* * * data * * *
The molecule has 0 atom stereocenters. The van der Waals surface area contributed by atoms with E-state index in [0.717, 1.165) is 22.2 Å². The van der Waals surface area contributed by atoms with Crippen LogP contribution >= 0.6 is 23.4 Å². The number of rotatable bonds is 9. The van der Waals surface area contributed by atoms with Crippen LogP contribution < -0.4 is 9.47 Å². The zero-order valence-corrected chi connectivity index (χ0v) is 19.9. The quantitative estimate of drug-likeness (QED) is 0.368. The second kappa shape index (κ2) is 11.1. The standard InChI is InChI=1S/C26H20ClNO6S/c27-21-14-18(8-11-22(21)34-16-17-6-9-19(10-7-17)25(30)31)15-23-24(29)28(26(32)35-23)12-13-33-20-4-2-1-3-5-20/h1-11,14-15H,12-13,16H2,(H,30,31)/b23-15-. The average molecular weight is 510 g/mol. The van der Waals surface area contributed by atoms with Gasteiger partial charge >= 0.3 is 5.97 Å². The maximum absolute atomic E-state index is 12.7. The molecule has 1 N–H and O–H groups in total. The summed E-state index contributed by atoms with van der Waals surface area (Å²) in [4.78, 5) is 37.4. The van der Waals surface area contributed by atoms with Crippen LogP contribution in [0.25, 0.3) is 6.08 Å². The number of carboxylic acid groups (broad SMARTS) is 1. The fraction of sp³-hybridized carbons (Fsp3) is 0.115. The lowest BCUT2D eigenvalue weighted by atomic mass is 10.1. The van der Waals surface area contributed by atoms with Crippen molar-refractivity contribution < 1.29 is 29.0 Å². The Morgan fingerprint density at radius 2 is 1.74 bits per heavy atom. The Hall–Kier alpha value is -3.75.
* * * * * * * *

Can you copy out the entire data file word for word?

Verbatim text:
The molecule has 0 atom stereocenters. The van der Waals surface area contributed by atoms with E-state index in [0.717, 1.165) is 22.2 Å². The van der Waals surface area contributed by atoms with Crippen LogP contribution >= 0.6 is 23.4 Å². The number of rotatable bonds is 9. The van der Waals surface area contributed by atoms with Crippen LogP contribution < -0.4 is 9.47 Å². The zero-order valence-corrected chi connectivity index (χ0v) is 19.9. The quantitative estimate of drug-likeness (QED) is 0.368. The second kappa shape index (κ2) is 11.1. The standard InChI is InChI=1S/C26H20ClNO6S/c27-21-14-18(8-11-22(21)34-16-17-6-9-19(10-7-17)25(30)31)15-23-24(29)28(26(32)35-23)12-13-33-20-4-2-1-3-5-20/h1-11,14-15H,12-13,16H2,(H,30,31)/b23-15-. The average molecular weight is 510 g/mol. The van der Waals surface area contributed by atoms with Gasteiger partial charge >= 0.3 is 5.97 Å². The maximum absolute atomic E-state index is 12.7. The molecule has 1 N–H and O–H groups in total. The summed E-state index contributed by atoms with van der Waals surface area (Å²) in [4.78, 5) is 37.4. The van der Waals surface area contributed by atoms with Crippen LogP contribution in [0.25, 0.3) is 6.08 Å². The number of carboxylic acid groups (broad SMARTS) is 1. The fraction of sp³-hybridized carbons (Fsp3) is 0.115. The lowest BCUT2D eigenvalue weighted by atomic mass is 10.1. The van der Waals surface area contributed by atoms with Crippen molar-refractivity contribution < 1.29 is 29.0 Å². The Morgan fingerprint density at radius 2 is 1.74 bits per heavy atom. The Hall–Kier alpha value is -3.75.